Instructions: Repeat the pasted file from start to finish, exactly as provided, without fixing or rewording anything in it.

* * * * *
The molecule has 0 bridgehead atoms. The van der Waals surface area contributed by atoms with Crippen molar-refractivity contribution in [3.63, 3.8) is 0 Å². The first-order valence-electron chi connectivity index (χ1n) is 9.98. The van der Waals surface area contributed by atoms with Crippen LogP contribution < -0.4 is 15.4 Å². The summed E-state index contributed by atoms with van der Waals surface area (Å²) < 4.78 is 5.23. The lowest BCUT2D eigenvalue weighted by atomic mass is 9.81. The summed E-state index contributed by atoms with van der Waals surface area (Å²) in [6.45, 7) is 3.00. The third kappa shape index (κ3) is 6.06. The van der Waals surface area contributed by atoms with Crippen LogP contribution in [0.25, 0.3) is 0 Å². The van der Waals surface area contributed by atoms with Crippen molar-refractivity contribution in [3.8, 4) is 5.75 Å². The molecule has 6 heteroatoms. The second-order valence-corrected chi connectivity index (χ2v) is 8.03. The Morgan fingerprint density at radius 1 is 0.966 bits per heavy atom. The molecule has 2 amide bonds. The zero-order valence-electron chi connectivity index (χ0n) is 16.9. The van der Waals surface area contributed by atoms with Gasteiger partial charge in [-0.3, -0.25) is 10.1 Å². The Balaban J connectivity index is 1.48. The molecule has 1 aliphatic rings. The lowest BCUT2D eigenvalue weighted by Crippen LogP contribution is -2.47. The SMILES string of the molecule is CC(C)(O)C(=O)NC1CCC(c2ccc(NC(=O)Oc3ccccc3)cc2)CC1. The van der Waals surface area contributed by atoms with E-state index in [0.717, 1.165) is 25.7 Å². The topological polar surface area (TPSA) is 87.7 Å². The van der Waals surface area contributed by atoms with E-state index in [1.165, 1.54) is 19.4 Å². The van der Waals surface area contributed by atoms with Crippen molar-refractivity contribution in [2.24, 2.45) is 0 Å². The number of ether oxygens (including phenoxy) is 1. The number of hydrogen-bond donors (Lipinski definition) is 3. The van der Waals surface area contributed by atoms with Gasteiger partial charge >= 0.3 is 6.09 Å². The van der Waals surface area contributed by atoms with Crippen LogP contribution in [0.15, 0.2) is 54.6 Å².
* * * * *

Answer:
The molecule has 0 bridgehead atoms. The van der Waals surface area contributed by atoms with Crippen molar-refractivity contribution in [3.63, 3.8) is 0 Å². The first-order valence-electron chi connectivity index (χ1n) is 9.98. The van der Waals surface area contributed by atoms with Crippen LogP contribution < -0.4 is 15.4 Å². The summed E-state index contributed by atoms with van der Waals surface area (Å²) < 4.78 is 5.23. The lowest BCUT2D eigenvalue weighted by atomic mass is 9.81. The summed E-state index contributed by atoms with van der Waals surface area (Å²) in [6.45, 7) is 3.00. The third kappa shape index (κ3) is 6.06. The van der Waals surface area contributed by atoms with Crippen LogP contribution in [0.25, 0.3) is 0 Å². The van der Waals surface area contributed by atoms with Crippen molar-refractivity contribution in [3.8, 4) is 5.75 Å². The molecule has 6 heteroatoms. The second-order valence-corrected chi connectivity index (χ2v) is 8.03. The Morgan fingerprint density at radius 1 is 0.966 bits per heavy atom. The molecule has 2 amide bonds. The zero-order valence-electron chi connectivity index (χ0n) is 16.9. The van der Waals surface area contributed by atoms with Gasteiger partial charge in [-0.3, -0.25) is 10.1 Å². The Balaban J connectivity index is 1.48. The molecule has 1 aliphatic rings. The lowest BCUT2D eigenvalue weighted by Crippen LogP contribution is -2.47. The SMILES string of the molecule is CC(C)(O)C(=O)NC1CCC(c2ccc(NC(=O)Oc3ccccc3)cc2)CC1. The van der Waals surface area contributed by atoms with E-state index in [0.717, 1.165) is 25.7 Å². The topological polar surface area (TPSA) is 87.7 Å². The van der Waals surface area contributed by atoms with E-state index in [1.165, 1.54) is 19.4 Å². The van der Waals surface area contributed by atoms with Crippen molar-refractivity contribution in [2.24, 2.45) is 0 Å². The number of ether oxygens (including phenoxy) is 1. The number of hydrogen-bond donors (Lipinski definition) is 3. The van der Waals surface area contributed by atoms with Gasteiger partial charge >= 0.3 is 6.09 Å². The van der Waals surface area contributed by atoms with Crippen LogP contribution in [0.15, 0.2) is 54.6 Å².